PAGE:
Sintra Engineering | Resolve Matters

Western Canada's
Forensic Engineering Experts

Sintra Engineering
Insightful, informative and current information on the latest industry trends and news.

Blog

Talk to an expert at:

1-877-244-6251

‹ View All Recent Posts

RSS Feed



Concrete Curing

February 22, 2017


Working with concrete is hard, messy work, but even after everything is set in place, the job is not done. Completion of a concrete structure is not yet finished until it has completely cured.

Concrete curing is an important step in influencing the properties of the structure. It is the process of maintaining adequate temperature and humidity within the concrete to ensure hydration of the cement component. Proper curing can increase durability, strength, water tightness, abrasive resistance, volume stability and resistance to freeze/thaw and deicers. All of these characteristics are important, even critical, to the long term performance of a concrete structure whether it is an enormous skyscraper, gigantic tank holding hazardous chemicals, or a simple driveway slab for a residential property.

In concrete, cement and water mix to form a paste. This paste reacts with water and hardens to bind the aggregate materials into a rock-like structure. In any concrete mix there is normally more water than required, but loss of water through evaporation can reduce the humidity within the concrete such that there is a significant reduction in concrete properties. Water loss can cause a significant reduction in strength at the surface causing poor abrasion resistance. Also, water loss causes volumetric changes, creating internal tensile loads that can lead to cracks. The rate of hydration is greatest shortly after the concrete has been mixed and is relatively complete after 28 days. However, concrete continues to hydrate for a long time after, making concrete curing most critical from right after placing to a few days later.

There are several methods used for properly curing concrete, and determining which one to use and for how long depends on the materials, the type of structure, the surrounding environment and the intended resulting properties. Curing methods can be put into three (3) general categories: methods that maintain the presence of water, methods that prevent the loss of water, and methods that accelerate strength gain before significant water loss can occur.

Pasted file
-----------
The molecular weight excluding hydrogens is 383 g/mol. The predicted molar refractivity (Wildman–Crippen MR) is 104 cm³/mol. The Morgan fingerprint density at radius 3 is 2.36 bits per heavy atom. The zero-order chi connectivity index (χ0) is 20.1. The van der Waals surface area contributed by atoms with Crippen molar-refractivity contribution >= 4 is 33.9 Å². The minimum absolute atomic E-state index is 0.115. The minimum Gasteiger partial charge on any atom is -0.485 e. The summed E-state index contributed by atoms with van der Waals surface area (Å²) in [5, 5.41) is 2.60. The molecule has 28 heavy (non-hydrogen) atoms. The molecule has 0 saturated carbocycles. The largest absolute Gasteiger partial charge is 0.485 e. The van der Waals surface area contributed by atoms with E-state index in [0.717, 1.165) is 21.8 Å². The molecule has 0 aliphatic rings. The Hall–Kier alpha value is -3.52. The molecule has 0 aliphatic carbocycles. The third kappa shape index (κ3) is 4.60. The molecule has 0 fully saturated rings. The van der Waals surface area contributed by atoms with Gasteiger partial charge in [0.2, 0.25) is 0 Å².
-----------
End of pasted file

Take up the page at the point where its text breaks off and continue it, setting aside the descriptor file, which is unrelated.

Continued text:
Methods that maintain the presence of water include ponding, fogging or sprinkling, and wet covering. Ponding is accomplished simply by the use of berms or forms that allow water to flood the surface of the concrete. Wet covering is similar except that a moisture retaining fabric, such as burlap, is used over the surface of the concrete and kept saturated with water. Fogging and sprinkling introduce a slow but constant supply of water and is often used to cool concrete through evaporation when ambient temperatures are high. Care must be taken when using these methods to ensure that the water and other materials used do not contain substances that can stain or even degrade the concrete. Further, a constant supply of moisture or wetness must be maintained because an improper cycle of wet and dry surface can cause defects known as crazing or cracking. While curing concrete using methods maintaining the presence of water are effective, they can be challenging and expensive to maintain through the duration of curing.